Jay Robinson: The Definitive Caligula


Today is the birthday of Jay Robinson (b. 1930).

I learned something about myself today, dear reader. I was about to attach the words “unspeakably awesome” before Robinson’s name…but then I realized that I was tempted to use no such hyperbole with reference to Sir John Gielgud in today’s earlier post. What does this say about the taste and judgment of your correspondent? As Charles Manson put it best, “Judge Not, Lest Ye Be Judged Yourselves.”

I’ve already written a little about Robinson a little in my post on Dr. Shrinker, in which he played the villain. ALL of his roles are like that, because Robinson is like that.

He made his first, best, indelible impression as Caligula in The Robe (1953) and Demetrius and the Gladiators (1954). Robinson’s is the DEFINITIVE insane, evil Roman emperor, excepting only perhaps Charles Laughton’s Nero in DeMille’s The Sign of the Cross (1932). Robinson’s shrill, high-pitched voice coming out of that little boy body, with the meanness of expression coming from his eyes, and his affected diction (expecially an exquisite rolling of the Rs) create the perfect impression of the worst sort of tyrant. Dangerous because all-powerful and physically ineffectual. The effect is a lot like that Billy Mumy episode of The Twilight Zone where a spoiled child has the ability to make people disappear. You are straining every muscle not to laugh at this red-in-the-face pipsqeak as he screams at you — because if you do, he will have you tortured and then executed.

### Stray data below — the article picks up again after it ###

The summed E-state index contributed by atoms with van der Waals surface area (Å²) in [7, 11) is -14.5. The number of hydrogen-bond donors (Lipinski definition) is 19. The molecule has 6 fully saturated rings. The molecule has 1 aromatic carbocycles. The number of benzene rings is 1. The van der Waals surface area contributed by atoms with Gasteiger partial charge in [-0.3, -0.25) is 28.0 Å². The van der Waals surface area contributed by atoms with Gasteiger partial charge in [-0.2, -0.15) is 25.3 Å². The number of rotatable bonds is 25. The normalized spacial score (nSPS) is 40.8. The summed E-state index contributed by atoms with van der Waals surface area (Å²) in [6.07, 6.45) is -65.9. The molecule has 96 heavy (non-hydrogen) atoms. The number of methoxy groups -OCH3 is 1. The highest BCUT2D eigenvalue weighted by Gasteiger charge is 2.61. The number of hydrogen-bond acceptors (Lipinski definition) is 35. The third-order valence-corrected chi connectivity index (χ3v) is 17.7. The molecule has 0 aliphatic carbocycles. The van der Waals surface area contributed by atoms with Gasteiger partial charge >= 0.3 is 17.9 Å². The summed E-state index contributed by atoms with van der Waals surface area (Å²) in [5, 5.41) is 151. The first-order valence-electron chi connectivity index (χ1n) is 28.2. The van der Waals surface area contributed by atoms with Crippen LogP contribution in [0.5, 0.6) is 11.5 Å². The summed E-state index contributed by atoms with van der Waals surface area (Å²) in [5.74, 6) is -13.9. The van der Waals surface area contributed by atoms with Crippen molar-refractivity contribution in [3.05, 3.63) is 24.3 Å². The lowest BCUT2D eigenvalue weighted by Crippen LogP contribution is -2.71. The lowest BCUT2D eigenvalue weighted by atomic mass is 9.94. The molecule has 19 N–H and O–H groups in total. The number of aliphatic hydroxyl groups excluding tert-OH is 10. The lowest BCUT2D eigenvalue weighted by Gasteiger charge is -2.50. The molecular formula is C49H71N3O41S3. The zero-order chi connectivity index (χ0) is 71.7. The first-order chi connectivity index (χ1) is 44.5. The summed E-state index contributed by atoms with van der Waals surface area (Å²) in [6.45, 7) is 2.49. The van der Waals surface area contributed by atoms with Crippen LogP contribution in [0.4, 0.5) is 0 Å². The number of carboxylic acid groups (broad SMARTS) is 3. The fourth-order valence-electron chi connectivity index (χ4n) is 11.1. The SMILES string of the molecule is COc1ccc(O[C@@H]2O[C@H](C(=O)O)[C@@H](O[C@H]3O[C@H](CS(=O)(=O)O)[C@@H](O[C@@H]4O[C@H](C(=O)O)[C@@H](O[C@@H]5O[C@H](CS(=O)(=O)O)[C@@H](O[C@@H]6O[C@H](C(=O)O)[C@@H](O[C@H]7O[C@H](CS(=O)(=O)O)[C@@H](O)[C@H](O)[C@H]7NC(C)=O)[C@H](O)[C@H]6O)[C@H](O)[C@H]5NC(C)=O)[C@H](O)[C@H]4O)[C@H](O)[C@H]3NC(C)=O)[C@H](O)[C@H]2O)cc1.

Robinson’s career momentum was interrupted in 1958 when he got busted on a narcotics charge, spent several months in jail, and then “went away for a while”. When he came back it was mostly to reprise the essence of his Caligula, on tv shows like Star Trek, Bewitched, Buck Rogers in the 25th Century, and Planet of the Apes (the tv show).

In 1997 he hosted Beyond Bizarre on the Discovery Channel. Here’s a clip. Don’t let the limey accent fool you — he’s from New York!


  1. Jay, I have been a admire of your work as an actor since I first saw your performance in The Robe (1953). I was 11 years old. I know that this is late, but Happy Birthday! I wish for you good health and a long life.


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